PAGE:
# Purify

#1

Your function fails on purify([4, 1, 5, 1341, 34, 6, 8]). It returns [4, 5, 34, 6, 8] when it should return [4, 34, 6, 8].

I don’t see why it should fail. 5 should fall under the umbrella of “not even” within the code, and the code erased the other odd numbers in the list…

``````def purify(x):
for item in x:
if item != 0 and item % 2 != 0:
while item in x:
x.remove(item)
return x
``````

print purify([4, 1, 5, 1341, 34, 6, 8])

#2

problem: index shift

a list can’t have empty indexes, so the moment value 1 at index 1 is removed from the list everything to right of the removed item shifts one place/index to the left to fill the gap

then the loop progresses to the next index (2), causing the value 5 (which moved from index 2 to index 1) to be skipped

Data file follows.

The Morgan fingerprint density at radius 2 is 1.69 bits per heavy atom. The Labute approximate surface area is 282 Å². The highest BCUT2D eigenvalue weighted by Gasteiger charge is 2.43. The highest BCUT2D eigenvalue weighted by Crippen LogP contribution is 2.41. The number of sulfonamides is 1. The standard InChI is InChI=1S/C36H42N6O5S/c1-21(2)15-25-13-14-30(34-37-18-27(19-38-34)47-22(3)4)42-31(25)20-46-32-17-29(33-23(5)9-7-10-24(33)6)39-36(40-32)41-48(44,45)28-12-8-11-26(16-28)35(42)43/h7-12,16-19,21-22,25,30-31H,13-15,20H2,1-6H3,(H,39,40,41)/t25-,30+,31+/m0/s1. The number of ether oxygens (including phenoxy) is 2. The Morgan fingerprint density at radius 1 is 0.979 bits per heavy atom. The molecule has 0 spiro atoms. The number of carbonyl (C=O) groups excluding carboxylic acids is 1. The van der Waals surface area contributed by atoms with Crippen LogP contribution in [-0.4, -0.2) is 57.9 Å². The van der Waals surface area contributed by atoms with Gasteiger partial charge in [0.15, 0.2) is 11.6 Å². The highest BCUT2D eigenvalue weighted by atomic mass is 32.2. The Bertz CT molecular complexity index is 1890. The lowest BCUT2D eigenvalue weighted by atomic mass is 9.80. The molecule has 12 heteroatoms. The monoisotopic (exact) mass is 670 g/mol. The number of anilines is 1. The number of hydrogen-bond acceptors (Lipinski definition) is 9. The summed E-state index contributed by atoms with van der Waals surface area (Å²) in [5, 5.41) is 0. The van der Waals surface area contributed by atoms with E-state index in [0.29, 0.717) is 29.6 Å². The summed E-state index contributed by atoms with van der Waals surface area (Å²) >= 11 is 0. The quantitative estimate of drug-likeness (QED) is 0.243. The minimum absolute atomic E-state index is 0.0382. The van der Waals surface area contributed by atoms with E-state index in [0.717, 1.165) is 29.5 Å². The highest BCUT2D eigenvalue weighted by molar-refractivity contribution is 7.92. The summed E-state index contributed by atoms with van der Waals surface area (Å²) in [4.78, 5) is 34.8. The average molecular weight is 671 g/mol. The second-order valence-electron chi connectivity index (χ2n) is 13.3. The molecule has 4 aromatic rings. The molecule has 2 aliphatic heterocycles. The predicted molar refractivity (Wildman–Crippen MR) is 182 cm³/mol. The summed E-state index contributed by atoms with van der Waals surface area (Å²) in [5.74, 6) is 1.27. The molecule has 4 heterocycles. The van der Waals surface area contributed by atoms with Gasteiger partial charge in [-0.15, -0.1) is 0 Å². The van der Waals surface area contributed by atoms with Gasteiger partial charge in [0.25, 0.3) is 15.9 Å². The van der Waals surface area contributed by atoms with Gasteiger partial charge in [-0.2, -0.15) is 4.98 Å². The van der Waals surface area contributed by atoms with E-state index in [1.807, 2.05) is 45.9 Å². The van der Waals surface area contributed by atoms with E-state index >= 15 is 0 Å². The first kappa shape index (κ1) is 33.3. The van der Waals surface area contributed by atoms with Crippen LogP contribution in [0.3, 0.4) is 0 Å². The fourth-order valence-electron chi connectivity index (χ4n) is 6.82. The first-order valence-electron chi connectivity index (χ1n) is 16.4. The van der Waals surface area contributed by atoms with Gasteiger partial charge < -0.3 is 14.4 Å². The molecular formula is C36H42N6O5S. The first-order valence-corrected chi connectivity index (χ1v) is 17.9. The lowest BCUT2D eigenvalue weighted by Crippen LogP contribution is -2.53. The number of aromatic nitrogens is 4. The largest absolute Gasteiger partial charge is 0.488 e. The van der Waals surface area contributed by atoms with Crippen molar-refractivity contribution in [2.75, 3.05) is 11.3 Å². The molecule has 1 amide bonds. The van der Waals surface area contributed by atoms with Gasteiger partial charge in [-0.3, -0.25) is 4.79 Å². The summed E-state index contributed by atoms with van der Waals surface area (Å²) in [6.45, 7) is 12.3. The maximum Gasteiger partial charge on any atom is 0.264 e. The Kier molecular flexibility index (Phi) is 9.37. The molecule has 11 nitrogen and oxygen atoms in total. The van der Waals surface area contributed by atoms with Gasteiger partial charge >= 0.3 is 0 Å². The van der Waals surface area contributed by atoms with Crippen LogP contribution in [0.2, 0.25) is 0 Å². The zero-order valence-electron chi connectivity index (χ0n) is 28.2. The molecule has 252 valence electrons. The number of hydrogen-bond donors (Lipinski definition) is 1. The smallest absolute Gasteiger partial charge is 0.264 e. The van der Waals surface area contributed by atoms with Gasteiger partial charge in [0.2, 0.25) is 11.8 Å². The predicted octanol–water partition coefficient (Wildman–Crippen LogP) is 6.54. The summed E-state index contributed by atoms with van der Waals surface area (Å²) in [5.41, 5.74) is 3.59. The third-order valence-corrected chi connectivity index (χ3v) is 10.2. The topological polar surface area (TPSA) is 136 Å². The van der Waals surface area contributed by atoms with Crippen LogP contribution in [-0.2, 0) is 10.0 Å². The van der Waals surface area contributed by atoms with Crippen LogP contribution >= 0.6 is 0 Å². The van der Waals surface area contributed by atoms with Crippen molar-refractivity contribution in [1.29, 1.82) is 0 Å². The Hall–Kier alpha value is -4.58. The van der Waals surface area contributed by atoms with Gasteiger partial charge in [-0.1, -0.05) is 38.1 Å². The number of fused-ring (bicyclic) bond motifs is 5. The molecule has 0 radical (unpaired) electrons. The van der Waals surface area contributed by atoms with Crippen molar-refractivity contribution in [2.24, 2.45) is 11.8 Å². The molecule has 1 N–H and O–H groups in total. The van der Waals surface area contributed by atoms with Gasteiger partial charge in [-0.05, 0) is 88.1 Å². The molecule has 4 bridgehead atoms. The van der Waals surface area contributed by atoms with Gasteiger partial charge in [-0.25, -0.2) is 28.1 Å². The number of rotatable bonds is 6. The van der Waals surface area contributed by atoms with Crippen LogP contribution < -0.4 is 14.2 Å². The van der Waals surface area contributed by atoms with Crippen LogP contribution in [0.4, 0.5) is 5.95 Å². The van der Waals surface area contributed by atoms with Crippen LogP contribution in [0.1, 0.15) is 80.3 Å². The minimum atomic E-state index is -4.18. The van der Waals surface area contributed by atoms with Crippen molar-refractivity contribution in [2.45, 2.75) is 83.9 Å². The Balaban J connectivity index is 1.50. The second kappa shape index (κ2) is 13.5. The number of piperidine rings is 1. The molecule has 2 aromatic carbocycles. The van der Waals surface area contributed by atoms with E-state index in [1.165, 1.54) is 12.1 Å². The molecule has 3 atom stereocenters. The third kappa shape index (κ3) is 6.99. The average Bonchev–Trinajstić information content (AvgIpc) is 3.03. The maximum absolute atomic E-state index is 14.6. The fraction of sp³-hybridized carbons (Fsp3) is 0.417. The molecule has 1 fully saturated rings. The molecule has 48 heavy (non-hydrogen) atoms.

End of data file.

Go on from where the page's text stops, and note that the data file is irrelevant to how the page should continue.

#3

Ok…that’s interesting. So how do I work around that? Start the loop over?

#4

one of the test cases by the exercise is `[6,6,6,6,6]`, not sure how many 6’s where in there, but quit a lot, so that would be quit a challenge

now, i normally advise not to use `.remove()`, `del` or `.pop()` for this exercise, its easier to go with opposite approach (append even numbers to new list)

now, the interesting thing about index shift is that it only occurs as you remove from the same list as you are looping over, so a good solution would be to not remove from same list as you are looping over. This would require making a copy of the list

#6

A post was split to a new topic: Purify

#7

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